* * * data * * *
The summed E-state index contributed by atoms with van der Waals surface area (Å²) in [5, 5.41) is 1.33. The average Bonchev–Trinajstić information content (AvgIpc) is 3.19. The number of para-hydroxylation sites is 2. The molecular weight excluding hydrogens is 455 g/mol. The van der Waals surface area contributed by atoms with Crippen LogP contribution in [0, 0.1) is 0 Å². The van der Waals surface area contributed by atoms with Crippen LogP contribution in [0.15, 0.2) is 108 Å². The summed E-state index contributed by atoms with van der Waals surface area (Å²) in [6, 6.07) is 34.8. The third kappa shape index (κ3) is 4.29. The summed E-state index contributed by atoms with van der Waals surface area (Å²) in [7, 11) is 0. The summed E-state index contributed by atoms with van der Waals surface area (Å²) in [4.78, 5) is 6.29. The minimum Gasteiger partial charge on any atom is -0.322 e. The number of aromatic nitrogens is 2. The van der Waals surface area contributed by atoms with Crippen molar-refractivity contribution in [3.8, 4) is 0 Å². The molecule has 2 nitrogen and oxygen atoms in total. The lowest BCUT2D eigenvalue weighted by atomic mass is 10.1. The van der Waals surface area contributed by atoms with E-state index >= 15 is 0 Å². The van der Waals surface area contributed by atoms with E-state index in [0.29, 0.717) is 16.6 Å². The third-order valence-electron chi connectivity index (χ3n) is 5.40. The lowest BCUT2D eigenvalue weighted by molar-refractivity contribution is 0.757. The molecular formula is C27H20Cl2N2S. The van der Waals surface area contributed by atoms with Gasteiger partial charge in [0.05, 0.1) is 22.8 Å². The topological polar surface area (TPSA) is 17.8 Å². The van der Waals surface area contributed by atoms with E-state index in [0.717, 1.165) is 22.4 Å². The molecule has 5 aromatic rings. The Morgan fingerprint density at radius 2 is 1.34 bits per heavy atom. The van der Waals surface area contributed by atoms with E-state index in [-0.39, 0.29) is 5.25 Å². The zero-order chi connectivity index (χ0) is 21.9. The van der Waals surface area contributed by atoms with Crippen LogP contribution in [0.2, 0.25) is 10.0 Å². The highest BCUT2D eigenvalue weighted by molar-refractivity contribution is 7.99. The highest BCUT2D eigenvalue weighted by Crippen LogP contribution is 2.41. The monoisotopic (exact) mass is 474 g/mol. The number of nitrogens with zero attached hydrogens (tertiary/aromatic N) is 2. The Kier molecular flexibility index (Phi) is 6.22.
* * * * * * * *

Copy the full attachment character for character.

The summed E-state index contributed by atoms with van der Waals surface area (Å²) in [5, 5.41) is 1.33. The average Bonchev–Trinajstić information content (AvgIpc) is 3.19. The number of para-hydroxylation sites is 2. The molecular weight excluding hydrogens is 455 g/mol. The van der Waals surface area contributed by atoms with Crippen LogP contribution in [0, 0.1) is 0 Å². The van der Waals surface area contributed by atoms with Crippen LogP contribution in [0.15, 0.2) is 108 Å². The summed E-state index contributed by atoms with van der Waals surface area (Å²) in [6, 6.07) is 34.8. The third kappa shape index (κ3) is 4.29. The summed E-state index contributed by atoms with van der Waals surface area (Å²) in [7, 11) is 0. The summed E-state index contributed by atoms with van der Waals surface area (Å²) in [4.78, 5) is 6.29. The minimum Gasteiger partial charge on any atom is -0.322 e. The number of aromatic nitrogens is 2. The van der Waals surface area contributed by atoms with Crippen molar-refractivity contribution in [3.8, 4) is 0 Å². The molecule has 2 nitrogen and oxygen atoms in total. The lowest BCUT2D eigenvalue weighted by atomic mass is 10.1. The van der Waals surface area contributed by atoms with E-state index >= 15 is 0 Å². The van der Waals surface area contributed by atoms with E-state index in [0.29, 0.717) is 16.6 Å². The third-order valence-electron chi connectivity index (χ3n) is 5.40. The lowest BCUT2D eigenvalue weighted by molar-refractivity contribution is 0.757. The molecular formula is C27H20Cl2N2S. The van der Waals surface area contributed by atoms with Gasteiger partial charge in [0.05, 0.1) is 22.8 Å². The topological polar surface area (TPSA) is 17.8 Å². The van der Waals surface area contributed by atoms with E-state index in [0.717, 1.165) is 22.4 Å². The molecule has 5 aromatic rings. The Morgan fingerprint density at radius 2 is 1.34 bits per heavy atom. The van der Waals surface area contributed by atoms with E-state index in [-0.39, 0.29) is 5.25 Å². The zero-order chi connectivity index (χ0) is 21.9. The van der Waals surface area contributed by atoms with Crippen LogP contribution in [0.2, 0.25) is 10.0 Å². The highest BCUT2D eigenvalue weighted by molar-refractivity contribution is 7.99. The highest BCUT2D eigenvalue weighted by Crippen LogP contribution is 2.41. The monoisotopic (exact) mass is 474 g/mol. The number of nitrogens with zero attached hydrogens (tertiary/aromatic N) is 2. The Kier molecular flexibility index (Phi) is 6.22.